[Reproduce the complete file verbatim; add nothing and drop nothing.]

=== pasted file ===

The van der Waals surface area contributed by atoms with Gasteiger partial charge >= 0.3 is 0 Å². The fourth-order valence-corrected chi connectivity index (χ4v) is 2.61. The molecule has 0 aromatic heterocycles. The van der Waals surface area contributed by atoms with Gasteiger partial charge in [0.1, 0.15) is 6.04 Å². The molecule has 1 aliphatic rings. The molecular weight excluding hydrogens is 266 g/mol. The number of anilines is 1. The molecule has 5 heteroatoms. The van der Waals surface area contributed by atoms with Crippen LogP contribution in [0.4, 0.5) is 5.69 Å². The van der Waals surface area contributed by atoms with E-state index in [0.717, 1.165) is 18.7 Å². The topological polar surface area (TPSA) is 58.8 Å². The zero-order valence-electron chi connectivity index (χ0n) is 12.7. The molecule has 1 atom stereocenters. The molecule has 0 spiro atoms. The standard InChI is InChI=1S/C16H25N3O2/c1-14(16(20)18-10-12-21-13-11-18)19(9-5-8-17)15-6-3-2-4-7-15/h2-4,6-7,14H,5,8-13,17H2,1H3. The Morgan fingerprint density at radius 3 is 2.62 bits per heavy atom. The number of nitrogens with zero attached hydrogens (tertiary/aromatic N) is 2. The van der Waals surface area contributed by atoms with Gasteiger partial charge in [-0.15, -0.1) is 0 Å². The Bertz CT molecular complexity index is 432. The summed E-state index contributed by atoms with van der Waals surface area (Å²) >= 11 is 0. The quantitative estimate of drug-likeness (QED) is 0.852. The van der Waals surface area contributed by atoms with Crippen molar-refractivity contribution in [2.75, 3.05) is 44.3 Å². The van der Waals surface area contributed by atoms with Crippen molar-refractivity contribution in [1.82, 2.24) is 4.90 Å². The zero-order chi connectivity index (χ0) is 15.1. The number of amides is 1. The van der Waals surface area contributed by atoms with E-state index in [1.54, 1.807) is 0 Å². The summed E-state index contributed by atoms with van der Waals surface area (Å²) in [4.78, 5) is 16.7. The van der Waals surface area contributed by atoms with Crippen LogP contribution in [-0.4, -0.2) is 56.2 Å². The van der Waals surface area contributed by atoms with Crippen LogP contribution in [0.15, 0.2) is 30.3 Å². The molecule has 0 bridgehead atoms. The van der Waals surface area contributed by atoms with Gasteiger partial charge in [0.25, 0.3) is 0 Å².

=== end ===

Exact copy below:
The van der Waals surface area contributed by atoms with Gasteiger partial charge >= 0.3 is 0 Å². The fourth-order valence-corrected chi connectivity index (χ4v) is 2.61. The molecule has 0 aromatic heterocycles. The van der Waals surface area contributed by atoms with Gasteiger partial charge in [0.1, 0.15) is 6.04 Å². The molecule has 1 aliphatic rings. The molecular weight excluding hydrogens is 266 g/mol. The number of anilines is 1. The molecule has 5 heteroatoms. The van der Waals surface area contributed by atoms with Crippen LogP contribution in [0.4, 0.5) is 5.69 Å². The van der Waals surface area contributed by atoms with E-state index in [0.717, 1.165) is 18.7 Å². The topological polar surface area (TPSA) is 58.8 Å². The zero-order valence-electron chi connectivity index (χ0n) is 12.7. The molecule has 1 atom stereocenters. The molecule has 0 spiro atoms. The standard InChI is InChI=1S/C16H25N3O2/c1-14(16(20)18-10-12-21-13-11-18)19(9-5-8-17)15-6-3-2-4-7-15/h2-4,6-7,14H,5,8-13,17H2,1H3. The Morgan fingerprint density at radius 3 is 2.62 bits per heavy atom. The number of nitrogens with zero attached hydrogens (tertiary/aromatic N) is 2. The van der Waals surface area contributed by atoms with Gasteiger partial charge in [-0.15, -0.1) is 0 Å². The Bertz CT molecular complexity index is 432. The summed E-state index contributed by atoms with van der Waals surface area (Å²) >= 11 is 0. The quantitative estimate of drug-likeness (QED) is 0.852. The van der Waals surface area contributed by atoms with Crippen molar-refractivity contribution in [2.75, 3.05) is 44.3 Å². The van der Waals surface area contributed by atoms with Crippen molar-refractivity contribution in [1.82, 2.24) is 4.90 Å². The zero-order chi connectivity index (χ0) is 15.1. The number of amides is 1. The van der Waals surface area contributed by atoms with E-state index in [1.54, 1.807) is 0 Å². The summed E-state index contributed by atoms with van der Waals surface area (Å²) in [4.78, 5) is 16.7. The van der Waals surface area contributed by atoms with Crippen LogP contribution in [-0.4, -0.2) is 56.2 Å². The van der Waals surface area contributed by atoms with Crippen LogP contribution in [0.15, 0.2) is 30.3 Å². The molecule has 0 bridgehead atoms. The van der Waals surface area contributed by atoms with Gasteiger partial charge in [0.25, 0.3) is 0 Å².